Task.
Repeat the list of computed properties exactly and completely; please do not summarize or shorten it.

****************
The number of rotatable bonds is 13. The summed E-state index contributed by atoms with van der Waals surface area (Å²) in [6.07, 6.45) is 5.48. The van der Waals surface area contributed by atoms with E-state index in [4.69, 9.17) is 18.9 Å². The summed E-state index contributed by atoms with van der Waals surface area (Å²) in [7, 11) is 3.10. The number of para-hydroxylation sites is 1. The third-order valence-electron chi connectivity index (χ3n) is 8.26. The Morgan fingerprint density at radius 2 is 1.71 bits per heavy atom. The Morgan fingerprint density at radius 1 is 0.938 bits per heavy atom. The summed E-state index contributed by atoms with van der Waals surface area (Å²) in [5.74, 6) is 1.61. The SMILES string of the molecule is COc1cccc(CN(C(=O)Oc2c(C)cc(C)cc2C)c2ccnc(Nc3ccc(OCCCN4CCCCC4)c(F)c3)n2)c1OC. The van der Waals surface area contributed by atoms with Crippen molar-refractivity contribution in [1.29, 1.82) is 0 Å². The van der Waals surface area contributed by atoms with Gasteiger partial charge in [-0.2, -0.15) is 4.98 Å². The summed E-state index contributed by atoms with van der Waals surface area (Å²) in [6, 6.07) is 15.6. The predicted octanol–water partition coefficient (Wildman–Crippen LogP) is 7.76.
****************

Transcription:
The number of rotatable bonds is 13. The summed E-state index contributed by atoms with van der Waals surface area (Å²) in [6.07, 6.45) is 5.48. The van der Waals surface area contributed by atoms with E-state index in [4.69, 9.17) is 18.9 Å². The summed E-state index contributed by atoms with van der Waals surface area (Å²) in [7, 11) is 3.10. The number of para-hydroxylation sites is 1. The third-order valence-electron chi connectivity index (χ3n) is 8.26. The Morgan fingerprint density at radius 2 is 1.71 bits per heavy atom. The Morgan fingerprint density at radius 1 is 0.938 bits per heavy atom. The summed E-state index contributed by atoms with van der Waals surface area (Å²) in [5.74, 6) is 1.61. The SMILES string of the molecule is COc1cccc(CN(C(=O)Oc2c(C)cc(C)cc2C)c2ccnc(Nc3ccc(OCCCN4CCCCC4)c(F)c3)n2)c1OC. The van der Waals surface area contributed by atoms with Crippen molar-refractivity contribution in [1.29, 1.82) is 0 Å². The van der Waals surface area contributed by atoms with Gasteiger partial charge in [-0.2, -0.15) is 4.98 Å². The summed E-state index contributed by atoms with van der Waals surface area (Å²) in [6, 6.07) is 15.6. The predicted octanol–water partition coefficient (Wildman–Crippen LogP) is 7.76.